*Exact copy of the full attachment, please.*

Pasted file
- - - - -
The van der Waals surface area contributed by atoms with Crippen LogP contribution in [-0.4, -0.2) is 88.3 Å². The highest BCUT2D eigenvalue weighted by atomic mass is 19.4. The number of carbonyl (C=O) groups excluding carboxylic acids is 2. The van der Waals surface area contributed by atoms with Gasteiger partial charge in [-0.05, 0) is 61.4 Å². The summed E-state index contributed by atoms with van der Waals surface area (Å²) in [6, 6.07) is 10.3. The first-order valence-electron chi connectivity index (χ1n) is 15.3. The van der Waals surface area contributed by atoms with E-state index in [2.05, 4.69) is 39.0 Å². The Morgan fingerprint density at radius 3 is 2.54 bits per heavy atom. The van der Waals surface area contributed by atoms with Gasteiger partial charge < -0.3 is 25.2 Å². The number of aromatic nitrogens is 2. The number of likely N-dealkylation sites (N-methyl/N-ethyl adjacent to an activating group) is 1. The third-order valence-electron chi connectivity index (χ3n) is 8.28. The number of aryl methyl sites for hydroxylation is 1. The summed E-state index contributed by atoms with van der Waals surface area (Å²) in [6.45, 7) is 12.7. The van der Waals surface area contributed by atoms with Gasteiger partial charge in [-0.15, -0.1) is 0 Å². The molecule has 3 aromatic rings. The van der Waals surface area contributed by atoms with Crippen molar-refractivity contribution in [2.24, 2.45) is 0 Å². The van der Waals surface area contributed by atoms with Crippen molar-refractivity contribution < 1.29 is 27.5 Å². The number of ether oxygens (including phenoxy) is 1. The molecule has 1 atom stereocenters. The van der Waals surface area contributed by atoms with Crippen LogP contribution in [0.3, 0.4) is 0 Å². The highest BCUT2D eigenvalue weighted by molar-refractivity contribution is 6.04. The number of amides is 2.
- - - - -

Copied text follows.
The van der Waals surface area contributed by atoms with Crippen LogP contribution in [-0.4, -0.2) is 88.3 Å². The highest BCUT2D eigenvalue weighted by atomic mass is 19.4. The number of carbonyl (C=O) groups excluding carboxylic acids is 2. The van der Waals surface area contributed by atoms with Gasteiger partial charge in [-0.05, 0) is 61.4 Å². The summed E-state index contributed by atoms with van der Waals surface area (Å²) in [6, 6.07) is 10.3. The first-order valence-electron chi connectivity index (χ1n) is 15.3. The van der Waals surface area contributed by atoms with E-state index in [2.05, 4.69) is 39.0 Å². The Morgan fingerprint density at radius 3 is 2.54 bits per heavy atom. The van der Waals surface area contributed by atoms with Gasteiger partial charge < -0.3 is 25.2 Å². The number of aromatic nitrogens is 2. The number of likely N-dealkylation sites (N-methyl/N-ethyl adjacent to an activating group) is 1. The third-order valence-electron chi connectivity index (χ3n) is 8.28. The number of aryl methyl sites for hydroxylation is 1. The summed E-state index contributed by atoms with van der Waals surface area (Å²) in [6.45, 7) is 12.7. The van der Waals surface area contributed by atoms with Gasteiger partial charge in [-0.15, -0.1) is 0 Å². The molecule has 3 aromatic rings. The van der Waals surface area contributed by atoms with Crippen molar-refractivity contribution in [2.24, 2.45) is 0 Å². The van der Waals surface area contributed by atoms with Crippen molar-refractivity contribution < 1.29 is 27.5 Å². The number of ether oxygens (including phenoxy) is 1. The molecule has 1 atom stereocenters. The van der Waals surface area contributed by atoms with Crippen LogP contribution in [0.3, 0.4) is 0 Å². The highest BCUT2D eigenvalue weighted by molar-refractivity contribution is 6.04. The number of amides is 2.